These things cannot be described, examined, explored.

Simply – simply but strongly – believe that God is as God was, that God will be as God has always been, for God cannot be changed.

So who is God? God is the Father, Son, and Holy Spirit, one God.

Do not demand to know more of God….Just as the depths of the sea are invisible to human sight, so the godhead of the Trinity is beyond human sense and understanding.

[…] Therefore, seek the highest knowledge…not with the tongue, gathering arguments from God-free theories, but by faith, which proceeds from purity and simplicity of heart.

If you seek the ineffable by means of argument, it will be further from you than it was before. If you seek it by faith, wisdom will be in her proper place at the gateway to knowledge, and you will see her there, at least in part.

Wisdom is in a certain sense attained when you believe in the invisible without first demanding to understand it.

God must be believed in as he is, that is, as being invisible; even though he can be partly seen by a pure heart.

Columbanus (540-615): Instr. De compunctione, from the Roman Office of Readings for Thursday of the 7th week in Ordinary Time @ Universalis.

Columbanus: I Hope He will Set Me on Fire with the Flame of His Divine Love Tuesday, Oct 12 2010 

How happy, how lucky are those servants whom the master finds awake when he comes!

How blessed it is to be wakeful and watching for God, who created all things, who fills them with being and exceeds all of them in greatness!

I am a lowly creature but I am still his servant, and I hope that he will choose to wake me from slumber.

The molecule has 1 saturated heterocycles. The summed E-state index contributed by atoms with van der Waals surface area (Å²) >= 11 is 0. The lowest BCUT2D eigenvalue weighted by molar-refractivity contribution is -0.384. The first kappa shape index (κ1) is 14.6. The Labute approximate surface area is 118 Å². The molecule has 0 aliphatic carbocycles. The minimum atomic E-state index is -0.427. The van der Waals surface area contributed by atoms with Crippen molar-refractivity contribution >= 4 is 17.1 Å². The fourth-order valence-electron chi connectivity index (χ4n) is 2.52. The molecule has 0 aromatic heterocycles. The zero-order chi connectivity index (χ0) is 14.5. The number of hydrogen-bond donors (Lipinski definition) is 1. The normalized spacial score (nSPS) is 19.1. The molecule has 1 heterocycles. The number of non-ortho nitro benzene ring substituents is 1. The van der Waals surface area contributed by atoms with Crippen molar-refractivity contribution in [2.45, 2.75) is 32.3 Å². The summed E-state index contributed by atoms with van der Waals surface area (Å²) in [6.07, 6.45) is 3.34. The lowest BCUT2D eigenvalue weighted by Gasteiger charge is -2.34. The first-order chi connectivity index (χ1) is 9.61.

I hope that he will set me on fire with the flame of his divine love, the flame that burns above the stars, so that I am filled with desire for his love and his fire burns always within me!

I hope that I may deserve this, that my little lamp should burn all night in the temple of the Lord and shine on all who enter the house of God!

Lord, I beg you in the name of Jesus Christ, your Son and my God, give me a love that cannot stumble so that my lamp can be lit but can never go out: let it burn in me and give light to others.

And you, Christ, our gentle Savior, in your kindness light our lamps so that they shine for ever in your temple and lighten our darkness and dispel the shadows of the world.

I beg you, my Jesus, fill my lamp with your light. By its light let me see the holiest of holy places, your own temple where you enter as the eternal High Priest of the eternal mysteries.

Let me see you, watch you, desire you. Let me love you as I see you, and before you let my lamp always shine, always burn.

Beloved Savior, show yourself to us who beg a glimpse of you.

Let us know you, let us love you, let us love only you, let us desire you alone, let us spend our days and nights meditating on you alone, let us always be thinking of you.

Fill us with love of you, let us love you with all the love that is your right as our God.

Let that love fill us and possess us, let it overwhelm our senses until we can love nothing but you, for you are eternal.

Give us that love that all the waters of the sea, the earth, the sky cannot extinguish: as it is written, love that no flood can quench, no torrents drown.

What is said in the Song of Songs can become true in us (at least in part) if you, our Lord Jesus Christ, give us that grace. To you be glory for ever and for ever. Amen.

Columbanus (540-615): Instr. De compunctione, 12, 2-3, from the Roman Office of Readings for Tuesday of the 28th week in Ordinary Time @ Crossroads Initiative.